She read me the fabled Riot Act, and told me I was expelled from her class and possibly from school altogether. As she looked through card after card, her brow knitted in righteous anger, she told me I was a rotten little boy and a sickly pervert. I amplified the terror I was feeling until I worked up a full-on crying fit, and begged her to forgive me and let me back into class.
Eventually her little-old-lady reflexes kicked in and she relented. She ripped up the cards in front of me and threw them in the trash, and told me never to pull anything like that again. My folks were never notified, nor was the principal or Mrs. Pace. None of the kids in class witnessed my crying episode, or had the first idea anything was amiss.
I got away with it.
In one brief afternoon, I was shown how much power rests in the simple act of offending a normal person. Devastating, mushroom-cloud power. The kind of power that drives men mad, and intoxicates women. Power that shoots out of your fingertips like lightning, and makes your hair stand on end like Goku. Like Tetsuo, from Akira. Power that gods envy.
[I know I used Vegeta for the article picture. No need to email me.]
My entire life as an artist has been spent controlling this power, keeping it in check until just the right moment, then unleashing it. Until you have shocked another human being into silence with something that came from your mind alone, you cannot understand the rush that ensues.
Because with nothing more complicated than a doodle, you’ve shown someone that you wield a power they can never understand, over them. Their offense springs from a terror deep inside them, because they don’t know the limits of your ability to shock them. They can’t grok how dangerous you might be, and subconsciously, they know that you’ve changed them, forever.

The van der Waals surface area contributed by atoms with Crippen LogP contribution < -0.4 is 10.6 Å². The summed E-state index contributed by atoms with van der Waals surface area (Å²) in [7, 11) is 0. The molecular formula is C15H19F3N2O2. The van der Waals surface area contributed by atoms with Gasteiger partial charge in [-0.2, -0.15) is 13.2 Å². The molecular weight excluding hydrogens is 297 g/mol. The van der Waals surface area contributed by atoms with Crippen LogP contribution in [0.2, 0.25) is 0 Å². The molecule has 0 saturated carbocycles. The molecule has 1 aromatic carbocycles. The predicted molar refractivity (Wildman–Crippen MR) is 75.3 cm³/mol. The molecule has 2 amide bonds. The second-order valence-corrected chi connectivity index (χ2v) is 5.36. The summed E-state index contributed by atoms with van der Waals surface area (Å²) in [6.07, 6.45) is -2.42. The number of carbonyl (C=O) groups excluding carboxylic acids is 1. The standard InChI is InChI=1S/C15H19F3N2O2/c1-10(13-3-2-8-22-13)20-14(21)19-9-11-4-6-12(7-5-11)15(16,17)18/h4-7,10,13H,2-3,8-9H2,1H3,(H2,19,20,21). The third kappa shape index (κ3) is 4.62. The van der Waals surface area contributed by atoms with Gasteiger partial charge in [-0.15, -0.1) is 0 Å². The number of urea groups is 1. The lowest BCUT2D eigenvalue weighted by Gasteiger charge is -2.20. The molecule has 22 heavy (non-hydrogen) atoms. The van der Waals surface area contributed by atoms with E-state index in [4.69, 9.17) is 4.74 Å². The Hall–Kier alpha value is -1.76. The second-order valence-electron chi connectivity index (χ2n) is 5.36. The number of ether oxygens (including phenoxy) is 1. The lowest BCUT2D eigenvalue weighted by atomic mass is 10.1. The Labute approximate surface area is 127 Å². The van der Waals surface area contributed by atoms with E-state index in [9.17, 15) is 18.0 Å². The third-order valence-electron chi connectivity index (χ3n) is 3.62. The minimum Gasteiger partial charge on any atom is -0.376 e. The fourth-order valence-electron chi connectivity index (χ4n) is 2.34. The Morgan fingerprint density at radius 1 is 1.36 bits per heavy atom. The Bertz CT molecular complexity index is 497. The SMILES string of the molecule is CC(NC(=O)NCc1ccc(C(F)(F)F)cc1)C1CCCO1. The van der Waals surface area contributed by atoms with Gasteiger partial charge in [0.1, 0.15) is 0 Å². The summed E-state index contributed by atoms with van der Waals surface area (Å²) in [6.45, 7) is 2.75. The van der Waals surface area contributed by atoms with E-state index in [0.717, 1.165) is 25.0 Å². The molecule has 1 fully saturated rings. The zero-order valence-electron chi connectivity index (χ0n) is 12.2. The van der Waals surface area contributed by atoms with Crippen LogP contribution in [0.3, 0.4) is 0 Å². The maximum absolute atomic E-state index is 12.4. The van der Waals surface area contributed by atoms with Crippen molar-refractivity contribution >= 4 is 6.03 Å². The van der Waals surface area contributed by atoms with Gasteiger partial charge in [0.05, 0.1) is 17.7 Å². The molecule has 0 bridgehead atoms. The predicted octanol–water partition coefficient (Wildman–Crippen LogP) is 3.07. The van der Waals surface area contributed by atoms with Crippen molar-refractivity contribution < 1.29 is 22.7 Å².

You don’t just win. You ascend to a plane high above “winning”. You could get a gold medal in the Olympics while simultaneously having an orgasm and you still wouldn’t feel anything close to this level of satisfaction.
If ever you feel compelled to remark that something someone created “offends” you, whether it’s a joke, a cartoon, or an idea, know that you have surrendered your power to another being, and you will never get it back. You’ve proven that you can be mentally injured by something as innocuous as mere words or pictures, and that at heart, you are weak.
Because if you honestly consider yourself to have an open mind, literally nothing should ever offend you. You either like something or you don’t. You understand that you have no right to censor or destroy things you dislike. You understand that you don’t even have to engage them. You have a functioning, modern intellect. You can enjoy things for what they are. Take it or leave it.
You are normal. They are the abnormal ones.
Do you feel that little rush? Now, do you feel the urge to indulge in provocative ideas, words and art, to test yourself, and your own limits? Do you feel how exciting that is?
That is the dawning of your power over other people. The power to withstand things they can’t, or won’t. It doesn’t matter if they think you’re “bad” for exposing yourself to these things. It’s not even that you’re “better” than they are; you’re stronger. You have the tools necessary to be strong in the face of anything life throws at you. In time, the others will see. If you can do it, so can they.
Before you know it, “offensive” no longer holds any meaning. It’s just another special test of your mettle. Another chance to triumph. To be more powerful. To win beyond winning. To ascend.
Now you know the secret, and why things considered “offensive” are so important. You’ll never gain immunity to a poison by avoiding it. You have to ingest tiny doses, over time, until the poison no longer has any effect.
Otherwise it kills you.
Get it now?